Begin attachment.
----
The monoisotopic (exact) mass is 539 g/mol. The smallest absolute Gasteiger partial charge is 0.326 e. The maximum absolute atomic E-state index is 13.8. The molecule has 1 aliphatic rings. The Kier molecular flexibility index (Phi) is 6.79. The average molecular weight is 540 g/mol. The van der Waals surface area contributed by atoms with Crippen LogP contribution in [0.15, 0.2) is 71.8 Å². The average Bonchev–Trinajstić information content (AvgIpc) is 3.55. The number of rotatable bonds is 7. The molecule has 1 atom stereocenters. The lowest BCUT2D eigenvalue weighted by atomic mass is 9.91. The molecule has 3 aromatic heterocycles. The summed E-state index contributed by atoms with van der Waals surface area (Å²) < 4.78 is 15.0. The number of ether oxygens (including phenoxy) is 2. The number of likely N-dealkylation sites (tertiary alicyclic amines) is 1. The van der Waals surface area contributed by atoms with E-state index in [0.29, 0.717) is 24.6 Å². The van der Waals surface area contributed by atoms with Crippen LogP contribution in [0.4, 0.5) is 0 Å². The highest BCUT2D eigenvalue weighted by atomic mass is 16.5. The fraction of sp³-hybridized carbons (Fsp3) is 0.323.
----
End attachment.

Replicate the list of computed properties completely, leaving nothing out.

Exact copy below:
The monoisotopic (exact) mass is 539 g/mol. The smallest absolute Gasteiger partial charge is 0.326 e. The maximum absolute atomic E-state index is 13.8. The molecule has 1 aliphatic rings. The Kier molecular flexibility index (Phi) is 6.79. The average molecular weight is 540 g/mol. The van der Waals surface area contributed by atoms with Crippen LogP contribution in [0.15, 0.2) is 71.8 Å². The average Bonchev–Trinajstić information content (AvgIpc) is 3.55. The number of rotatable bonds is 7. The molecule has 1 atom stereocenters. The lowest BCUT2D eigenvalue weighted by atomic mass is 9.91. The molecule has 3 aromatic heterocycles. The summed E-state index contributed by atoms with van der Waals surface area (Å²) < 4.78 is 15.0. The number of ether oxygens (including phenoxy) is 2. The number of likely N-dealkylation sites (tertiary alicyclic amines) is 1. The van der Waals surface area contributed by atoms with E-state index in [0.29, 0.717) is 24.6 Å². The van der Waals surface area contributed by atoms with Crippen LogP contribution in [0.4, 0.5) is 0 Å². The highest BCUT2D eigenvalue weighted by atomic mass is 16.5. The fraction of sp³-hybridized carbons (Fsp3) is 0.323.